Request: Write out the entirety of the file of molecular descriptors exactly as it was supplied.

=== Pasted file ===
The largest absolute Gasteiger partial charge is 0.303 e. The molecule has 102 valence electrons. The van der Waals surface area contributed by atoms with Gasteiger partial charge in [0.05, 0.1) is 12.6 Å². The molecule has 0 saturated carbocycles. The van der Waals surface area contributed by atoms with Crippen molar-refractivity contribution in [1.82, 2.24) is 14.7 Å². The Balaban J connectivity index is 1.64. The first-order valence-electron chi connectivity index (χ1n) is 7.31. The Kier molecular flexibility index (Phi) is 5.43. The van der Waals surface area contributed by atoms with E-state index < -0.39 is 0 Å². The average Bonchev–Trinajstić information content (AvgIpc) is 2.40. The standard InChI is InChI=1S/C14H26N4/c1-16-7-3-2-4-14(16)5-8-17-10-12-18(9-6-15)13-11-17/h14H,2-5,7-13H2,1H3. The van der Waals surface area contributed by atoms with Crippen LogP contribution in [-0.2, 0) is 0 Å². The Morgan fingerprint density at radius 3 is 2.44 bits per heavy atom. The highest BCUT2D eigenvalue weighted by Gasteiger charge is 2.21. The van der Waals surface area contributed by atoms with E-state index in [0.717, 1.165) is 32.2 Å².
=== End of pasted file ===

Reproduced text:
The largest absolute Gasteiger partial charge is 0.303 e. The molecule has 102 valence electrons. The van der Waals surface area contributed by atoms with Gasteiger partial charge in [0.05, 0.1) is 12.6 Å². The molecule has 0 saturated carbocycles. The van der Waals surface area contributed by atoms with Crippen molar-refractivity contribution in [1.82, 2.24) is 14.7 Å². The Balaban J connectivity index is 1.64. The first-order valence-electron chi connectivity index (χ1n) is 7.31. The Kier molecular flexibility index (Phi) is 5.43. The van der Waals surface area contributed by atoms with E-state index < -0.39 is 0 Å². The average Bonchev–Trinajstić information content (AvgIpc) is 2.40. The standard InChI is InChI=1S/C14H26N4/c1-16-7-3-2-4-14(16)5-8-17-10-12-18(9-6-15)13-11-17/h14H,2-5,7-13H2,1H3. The van der Waals surface area contributed by atoms with Crippen LogP contribution in [-0.2, 0) is 0 Å². The Morgan fingerprint density at radius 3 is 2.44 bits per heavy atom. The highest BCUT2D eigenvalue weighted by Gasteiger charge is 2.21. The van der Waals surface area contributed by atoms with E-state index in [0.717, 1.165) is 32.2 Å².